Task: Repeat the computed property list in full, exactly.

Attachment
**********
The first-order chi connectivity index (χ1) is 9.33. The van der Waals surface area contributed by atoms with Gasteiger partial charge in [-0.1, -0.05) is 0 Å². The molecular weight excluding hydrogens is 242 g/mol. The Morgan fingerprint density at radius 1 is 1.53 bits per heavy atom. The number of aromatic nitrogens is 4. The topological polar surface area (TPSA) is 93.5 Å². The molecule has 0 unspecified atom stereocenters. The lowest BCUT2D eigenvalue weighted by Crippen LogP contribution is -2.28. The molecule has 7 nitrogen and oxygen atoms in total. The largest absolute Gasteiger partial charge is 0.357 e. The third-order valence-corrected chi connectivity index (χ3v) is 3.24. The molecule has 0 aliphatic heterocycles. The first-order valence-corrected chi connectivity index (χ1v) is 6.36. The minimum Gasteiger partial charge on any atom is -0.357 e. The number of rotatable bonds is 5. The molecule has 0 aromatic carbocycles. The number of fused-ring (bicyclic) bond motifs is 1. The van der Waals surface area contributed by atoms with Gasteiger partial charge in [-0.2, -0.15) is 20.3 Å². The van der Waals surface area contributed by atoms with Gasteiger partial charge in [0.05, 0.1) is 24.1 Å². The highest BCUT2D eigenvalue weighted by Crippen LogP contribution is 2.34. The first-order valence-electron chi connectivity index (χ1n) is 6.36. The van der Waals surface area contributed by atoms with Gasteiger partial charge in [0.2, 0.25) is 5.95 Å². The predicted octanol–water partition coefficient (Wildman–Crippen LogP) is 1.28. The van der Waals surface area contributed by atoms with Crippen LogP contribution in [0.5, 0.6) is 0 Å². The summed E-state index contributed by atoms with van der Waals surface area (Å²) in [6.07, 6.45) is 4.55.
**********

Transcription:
The first-order chi connectivity index (χ1) is 9.33. The van der Waals surface area contributed by atoms with Gasteiger partial charge in [-0.1, -0.05) is 0 Å². The molecular weight excluding hydrogens is 242 g/mol. The Morgan fingerprint density at radius 1 is 1.53 bits per heavy atom. The number of aromatic nitrogens is 4. The topological polar surface area (TPSA) is 93.5 Å². The molecule has 0 unspecified atom stereocenters. The lowest BCUT2D eigenvalue weighted by Crippen LogP contribution is -2.28. The molecule has 7 nitrogen and oxygen atoms in total. The largest absolute Gasteiger partial charge is 0.357 e. The third-order valence-corrected chi connectivity index (χ3v) is 3.24. The molecule has 0 aliphatic heterocycles. The first-order valence-corrected chi connectivity index (χ1v) is 6.36. The minimum Gasteiger partial charge on any atom is -0.357 e. The number of rotatable bonds is 5. The molecule has 0 aromatic carbocycles. The number of fused-ring (bicyclic) bond motifs is 1. The van der Waals surface area contributed by atoms with Gasteiger partial charge in [-0.2, -0.15) is 20.3 Å². The van der Waals surface area contributed by atoms with Gasteiger partial charge in [0.05, 0.1) is 24.1 Å². The highest BCUT2D eigenvalue weighted by Crippen LogP contribution is 2.34. The first-order valence-electron chi connectivity index (χ1n) is 6.36. The van der Waals surface area contributed by atoms with Gasteiger partial charge in [0.2, 0.25) is 5.95 Å². The predicted octanol–water partition coefficient (Wildman–Crippen LogP) is 1.28. The van der Waals surface area contributed by atoms with Crippen LogP contribution in [0.5, 0.6) is 0 Å². The summed E-state index contributed by atoms with van der Waals surface area (Å²) in [6.07, 6.45) is 4.55.